I consider myself a studier, lover, and delighter (that’s probably not a word) of organization and productivity. It gives me a small feeling of control in a chaotic world and soothes my anxious brain.
To do lists are a big part of that. I’ve worked with a to-do list of some sort for about 20 years. That’s a lot of list-making and crossing things out (my favorite part). I don’t have to remember what I’m supposed to do beyond the few minutes it takes to make a list. It helps that I have a master to-do list that takes even that burden of memory off my shoulders. I can see at a glance how much or little work I have left.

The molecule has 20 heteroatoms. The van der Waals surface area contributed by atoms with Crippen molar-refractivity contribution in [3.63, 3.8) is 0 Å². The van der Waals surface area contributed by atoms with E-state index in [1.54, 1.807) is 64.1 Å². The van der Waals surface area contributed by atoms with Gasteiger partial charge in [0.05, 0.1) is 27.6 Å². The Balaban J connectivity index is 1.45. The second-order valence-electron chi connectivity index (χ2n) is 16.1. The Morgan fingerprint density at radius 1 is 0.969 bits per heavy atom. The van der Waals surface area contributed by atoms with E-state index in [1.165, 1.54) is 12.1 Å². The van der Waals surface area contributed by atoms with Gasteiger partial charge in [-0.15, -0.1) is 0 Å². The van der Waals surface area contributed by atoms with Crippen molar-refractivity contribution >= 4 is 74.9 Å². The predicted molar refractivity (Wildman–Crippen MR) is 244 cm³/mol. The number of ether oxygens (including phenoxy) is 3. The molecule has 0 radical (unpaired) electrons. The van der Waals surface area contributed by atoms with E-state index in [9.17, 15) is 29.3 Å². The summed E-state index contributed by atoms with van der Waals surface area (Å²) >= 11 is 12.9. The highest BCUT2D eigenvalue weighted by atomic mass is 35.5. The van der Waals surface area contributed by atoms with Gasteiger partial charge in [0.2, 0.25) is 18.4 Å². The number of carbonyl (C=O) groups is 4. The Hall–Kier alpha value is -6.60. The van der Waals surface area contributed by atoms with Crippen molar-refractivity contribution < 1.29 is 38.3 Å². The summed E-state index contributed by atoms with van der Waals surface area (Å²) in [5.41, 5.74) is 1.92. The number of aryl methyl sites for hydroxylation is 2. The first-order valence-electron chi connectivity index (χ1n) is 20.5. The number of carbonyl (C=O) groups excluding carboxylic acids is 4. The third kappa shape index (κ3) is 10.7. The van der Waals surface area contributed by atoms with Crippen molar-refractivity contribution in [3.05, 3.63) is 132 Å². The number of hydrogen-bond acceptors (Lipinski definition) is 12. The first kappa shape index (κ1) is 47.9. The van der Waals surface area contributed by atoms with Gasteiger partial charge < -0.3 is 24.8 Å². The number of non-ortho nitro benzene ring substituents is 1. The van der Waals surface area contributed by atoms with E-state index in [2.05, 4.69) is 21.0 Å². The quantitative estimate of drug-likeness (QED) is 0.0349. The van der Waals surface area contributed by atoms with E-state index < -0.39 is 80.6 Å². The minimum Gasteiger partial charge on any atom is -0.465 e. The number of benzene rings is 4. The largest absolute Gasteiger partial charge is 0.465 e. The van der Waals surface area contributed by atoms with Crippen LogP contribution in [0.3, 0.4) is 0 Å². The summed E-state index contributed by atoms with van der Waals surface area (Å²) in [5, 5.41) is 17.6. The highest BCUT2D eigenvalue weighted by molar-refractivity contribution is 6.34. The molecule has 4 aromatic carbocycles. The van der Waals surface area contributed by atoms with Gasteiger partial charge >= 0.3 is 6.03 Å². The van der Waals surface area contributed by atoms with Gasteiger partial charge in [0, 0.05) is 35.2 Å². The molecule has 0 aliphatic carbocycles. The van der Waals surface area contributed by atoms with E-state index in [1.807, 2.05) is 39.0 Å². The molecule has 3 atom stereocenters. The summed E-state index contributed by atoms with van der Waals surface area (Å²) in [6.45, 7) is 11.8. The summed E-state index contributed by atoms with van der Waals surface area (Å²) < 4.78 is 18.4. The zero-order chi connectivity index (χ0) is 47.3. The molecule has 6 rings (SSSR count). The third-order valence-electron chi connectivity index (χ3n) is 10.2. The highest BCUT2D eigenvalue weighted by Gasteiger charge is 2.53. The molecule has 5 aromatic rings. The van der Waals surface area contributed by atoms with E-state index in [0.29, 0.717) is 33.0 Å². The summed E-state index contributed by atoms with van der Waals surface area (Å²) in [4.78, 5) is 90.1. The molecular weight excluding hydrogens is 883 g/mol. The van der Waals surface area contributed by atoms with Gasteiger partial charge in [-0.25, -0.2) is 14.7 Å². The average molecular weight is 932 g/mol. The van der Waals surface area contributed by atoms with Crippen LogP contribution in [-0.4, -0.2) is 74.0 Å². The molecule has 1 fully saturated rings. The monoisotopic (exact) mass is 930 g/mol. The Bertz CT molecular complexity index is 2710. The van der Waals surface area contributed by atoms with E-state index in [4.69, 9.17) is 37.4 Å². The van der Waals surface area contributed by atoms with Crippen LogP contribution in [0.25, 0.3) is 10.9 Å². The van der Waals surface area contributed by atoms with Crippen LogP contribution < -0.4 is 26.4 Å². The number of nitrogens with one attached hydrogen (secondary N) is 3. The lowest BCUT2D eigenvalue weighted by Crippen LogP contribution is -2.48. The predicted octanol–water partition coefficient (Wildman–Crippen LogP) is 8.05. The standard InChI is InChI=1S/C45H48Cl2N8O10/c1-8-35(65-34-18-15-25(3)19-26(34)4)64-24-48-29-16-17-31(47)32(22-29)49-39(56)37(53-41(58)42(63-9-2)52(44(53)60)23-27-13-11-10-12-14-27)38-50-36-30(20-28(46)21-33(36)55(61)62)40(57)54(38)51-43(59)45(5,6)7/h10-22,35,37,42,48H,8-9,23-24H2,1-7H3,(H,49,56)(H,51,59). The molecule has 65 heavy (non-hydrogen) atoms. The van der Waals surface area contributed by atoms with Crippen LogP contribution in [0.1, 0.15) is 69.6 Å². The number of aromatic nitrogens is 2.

Mostly, I love it.
Until I don’t. Until that moment when making a list, knowing I have the (self-imposed) obligation of crossing things off, feels more overwhelming than the work I want to do.
Sometimes I fight these feelings, making a to-do list from a sense of obligation and then actively avoiding it for hours, only grudgingly getting work done so I don’t feel shamed by a small piece of paper.
And sometimes I skip the damn to-do list and rely on my long-held habits and not-that-bad memory. It’s freeing, in a weird way. Almost like I’m trusting myself a little bit.